Develop your organization to consistently deliver successful products
Sure, we all know that innovation holds the key to success. If done well, it drives profit, growth and shareholder value. Things all companies love, but it comes at a price; innovations reap these rewards because they are risky. The failure rate of new products is estimated to be between 35 and 50%. Disruptive innovation is hard. You need to provide true value for a customer and they need to know your solution exists. Two things that don’t come easily.
Some headlines sound just too good to be true, and they generally are. Making more money by doing less sounds like a ‘contradictio in terminis’ as the old Romans used to say, ‘a contradiction in words’.
But it is not. We probably all know how to do it, we’ve all learned about it in university or college, but kind of forgotten about it or didn’t believe it was applicable. The answer is a basic economic law that arose in the same country that gave birth to the old Romans who gave us so many posh sayings.
What is at the core of every company out there? It’s what that company offers to its customers and gets paid for, the Product.
It doesn’t matter what the product is. If it’s a service or a physical object, software or hardware… it’s what customers buy from you. It’s your reason of being as a company. And there are plenty of important questions that surround the product.
Some of you might very strongly oppose the title of this blog, others will be nodding. If you are working in a company that has a strong CMO (Chief Marketing Officer) at the director’s table, then stop reading. If not, you might carry on.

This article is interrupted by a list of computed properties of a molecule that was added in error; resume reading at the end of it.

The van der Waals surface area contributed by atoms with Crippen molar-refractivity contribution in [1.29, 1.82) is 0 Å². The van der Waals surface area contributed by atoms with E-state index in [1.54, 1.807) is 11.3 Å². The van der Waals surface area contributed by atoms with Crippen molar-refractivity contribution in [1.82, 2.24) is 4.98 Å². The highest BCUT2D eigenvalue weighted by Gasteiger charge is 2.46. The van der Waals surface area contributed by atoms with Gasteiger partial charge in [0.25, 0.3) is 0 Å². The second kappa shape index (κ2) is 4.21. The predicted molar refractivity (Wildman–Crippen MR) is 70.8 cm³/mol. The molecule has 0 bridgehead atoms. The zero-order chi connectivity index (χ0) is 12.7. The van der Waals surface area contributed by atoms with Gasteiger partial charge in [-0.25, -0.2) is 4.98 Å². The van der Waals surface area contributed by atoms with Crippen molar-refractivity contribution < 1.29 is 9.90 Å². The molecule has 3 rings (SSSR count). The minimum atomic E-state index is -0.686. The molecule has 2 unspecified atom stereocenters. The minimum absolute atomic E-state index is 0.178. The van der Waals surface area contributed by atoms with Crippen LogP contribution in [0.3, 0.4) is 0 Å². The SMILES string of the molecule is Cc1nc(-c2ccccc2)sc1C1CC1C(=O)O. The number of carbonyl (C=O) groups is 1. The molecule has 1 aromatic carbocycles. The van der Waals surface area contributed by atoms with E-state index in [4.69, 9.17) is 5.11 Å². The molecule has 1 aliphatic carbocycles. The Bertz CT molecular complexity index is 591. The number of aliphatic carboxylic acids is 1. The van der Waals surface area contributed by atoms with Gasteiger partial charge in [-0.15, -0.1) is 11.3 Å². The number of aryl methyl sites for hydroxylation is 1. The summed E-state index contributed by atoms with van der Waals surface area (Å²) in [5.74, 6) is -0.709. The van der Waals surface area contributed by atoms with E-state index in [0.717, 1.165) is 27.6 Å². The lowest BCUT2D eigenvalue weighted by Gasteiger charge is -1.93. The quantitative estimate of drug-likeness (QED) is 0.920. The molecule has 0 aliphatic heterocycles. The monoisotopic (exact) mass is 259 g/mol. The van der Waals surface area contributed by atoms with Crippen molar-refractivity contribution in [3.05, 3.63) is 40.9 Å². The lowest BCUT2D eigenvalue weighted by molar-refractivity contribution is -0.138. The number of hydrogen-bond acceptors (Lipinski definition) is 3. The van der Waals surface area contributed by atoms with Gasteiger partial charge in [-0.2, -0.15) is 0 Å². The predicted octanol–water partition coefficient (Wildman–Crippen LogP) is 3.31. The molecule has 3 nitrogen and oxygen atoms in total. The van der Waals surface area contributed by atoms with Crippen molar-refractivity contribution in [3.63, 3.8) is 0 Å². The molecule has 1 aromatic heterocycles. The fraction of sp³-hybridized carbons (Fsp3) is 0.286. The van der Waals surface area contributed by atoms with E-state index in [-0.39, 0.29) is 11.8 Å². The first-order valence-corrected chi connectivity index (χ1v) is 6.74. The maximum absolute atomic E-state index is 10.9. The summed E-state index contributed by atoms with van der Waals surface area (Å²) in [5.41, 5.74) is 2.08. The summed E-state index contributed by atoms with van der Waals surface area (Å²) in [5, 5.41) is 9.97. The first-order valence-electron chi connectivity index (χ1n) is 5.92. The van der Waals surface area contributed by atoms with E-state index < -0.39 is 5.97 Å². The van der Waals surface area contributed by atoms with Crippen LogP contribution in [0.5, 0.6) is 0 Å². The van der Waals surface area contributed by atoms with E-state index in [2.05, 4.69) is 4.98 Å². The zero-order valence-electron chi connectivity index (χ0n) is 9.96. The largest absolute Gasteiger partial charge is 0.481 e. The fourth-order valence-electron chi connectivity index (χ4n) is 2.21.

Why is it that in so many B2B companies, marketing no longer sits at the executive table, the center where all the important decisions are made? Was Kotler mistaken in 1967 when he first published the corner text book of the entire marketing discipline? Is the potential of marketing no longer relevant for B2B players?
Determining the right cost price is crucial for every manufacturer and service provider out there.
As everybody knows, it is the basis of our product margin. And as such it drives all the behavior on the shop floor. Unfortunately, sometimes the law of unintended consequences kicks in. Something that was set up with all the right intentions can become very sour.
Your customers truly adore your products. You have the best R&D guys and Product Managers. Your offering is the envy of the industry.
But still your sales team is complaining that the plants and warehouses never deliver on time.
Their precious selling time gets wasted on handling customer complaints about late deliveries.
And all this happens whilst your finance director just opened an extra credit line with the bank to pay for the truck loads of inventory on your docks. You seem to be wading in product that customers don’t need at this moment. Whilst you’re completely sold out of the ones they do want.
When new sales management arrives in a long established company that is active in multiple markets with different product lines, ‘cross-selling’ is often on top of the new director’s agenda.
Selling different product lines into the same customer is the sales Walhalla. It allows sales teams to reach their targets by increasing the share of wallet. A lot easier than hunting for new customers.
Also many acquisitions are done because senior leadership teams believe in the synergies caused by cross-selling. But realizing these synergies is often easier said than done.
If you are the person that needs to make the decision, it is often not easy to find a mental framework that allows you to structure the thinking around this topic.
A silly question you might think. Of course we know who our customer is. But within B2B, if you take a closer look, the answer is often less straight forward than you think.
Many B2B companies sell their products to companies that use it to make something new, either as a raw material or as a technical component of a larger solution.
So most companies automatically answer the question on who is the customer, with the answer that the companies paying the bills are the customers. But are they?